Harry Styles has said that his forthcoming album Harry’s House will be by far his “most intimate” record to date.
The pop superstar, 28, is due to release his highly anticipated third studio album on May 20.
The Grammy-winning singer admitted that he was previously concerned about his records being a great commercial success but now he focuses on making music that he can be “proud of for a long time”.
Styles told Better Homes & Gardens magazine that his upcoming album “sounds like the biggest, and the most fun” but that it is “by far the most intimate”.
He released his chart-topping self-titled debut album in 2017 and his second offering, Fine Line, in 2019, which peaked at number two in the album charts.
Reflecting on his first solo album, the singer said he felt that he could not make “fun music” on the back of his time in One Direction if he wanted to be “taken seriously as a musician”.
While with his second record he felt “freer” but he became concerned with making “really big songs”.
He explained his priorities for this upcoming album are different: “Finally it doesn’t feel like my life is over if this album isn’t a commercial success”.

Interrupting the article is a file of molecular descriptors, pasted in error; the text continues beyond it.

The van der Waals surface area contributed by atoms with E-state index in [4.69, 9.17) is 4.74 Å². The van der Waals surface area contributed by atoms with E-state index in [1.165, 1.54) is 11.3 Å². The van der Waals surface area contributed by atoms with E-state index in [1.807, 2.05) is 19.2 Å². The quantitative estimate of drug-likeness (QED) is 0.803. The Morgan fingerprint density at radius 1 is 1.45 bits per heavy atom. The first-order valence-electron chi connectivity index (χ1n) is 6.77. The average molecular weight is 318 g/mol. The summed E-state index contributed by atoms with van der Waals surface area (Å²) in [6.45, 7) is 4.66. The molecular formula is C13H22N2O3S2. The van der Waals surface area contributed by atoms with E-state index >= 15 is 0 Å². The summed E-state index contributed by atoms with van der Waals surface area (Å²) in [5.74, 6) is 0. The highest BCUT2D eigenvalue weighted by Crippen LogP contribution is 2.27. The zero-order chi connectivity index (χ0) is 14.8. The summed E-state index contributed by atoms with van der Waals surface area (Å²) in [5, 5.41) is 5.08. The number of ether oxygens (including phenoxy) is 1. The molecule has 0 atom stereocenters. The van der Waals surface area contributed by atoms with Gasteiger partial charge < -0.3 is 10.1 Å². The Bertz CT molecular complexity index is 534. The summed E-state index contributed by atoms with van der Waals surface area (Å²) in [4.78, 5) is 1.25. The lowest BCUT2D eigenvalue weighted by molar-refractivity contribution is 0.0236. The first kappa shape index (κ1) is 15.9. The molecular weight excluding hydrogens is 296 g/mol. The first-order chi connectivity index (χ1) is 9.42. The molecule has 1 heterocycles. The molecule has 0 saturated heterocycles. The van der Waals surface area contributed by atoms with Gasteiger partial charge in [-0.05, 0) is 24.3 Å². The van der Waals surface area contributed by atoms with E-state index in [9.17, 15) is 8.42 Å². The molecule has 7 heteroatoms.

“I just want to make stuff that is right, that is fun, in terms of the process, that I can be proud of for a long time, that my friends can be proud of, that my family can be proud of, that my kids will be proud of one day”, he added.
Styles created Harry’s House during the pandemic after his typically hectic schedule came to a halt for the first time since he rose to fame on The X Factor in 2010 when he was packaged into the hit boyband.
Better Homes & Gardens. June 2022.— Harry Styles. (@Harry_Styles) April 26, 2022
Photographed by Tim Walker. pic.twitter.com/9BLnsmGHDK
After realising he would have to ride out the time at home like everyone else, he used lockdown to self-reflect and confront things he had not previously considered.
He said: “I realised that that home feeling isn’t something that you get from a house, it’s more of an internal thing.
“You realise that when you stop for a minute”.
While his second album Fine Line referenced a lot of Styles’ favourite musicians including Joni Mitchell and David Bowie, he said this time he deliberately did not play anything other than classical music so he could start with a “blank canvas”.
The album’s first single As It Was has already been warmly received, topping the UK singles chart for the past three weeks.
Styles credits his upbringing with influencing his outlook on his success, saying: “My producer keeps asking me when I’m going to have my big breakdown.
“The most honest version I can think of is, I didn’t grow up in poverty by any means, but we didn’t have much money, and I had an expectation of what I could achieve in life.
“I feel like everything else has been a bonus, and I am so lucky.”
The full story can be found on Better Homes & Gardens’ website.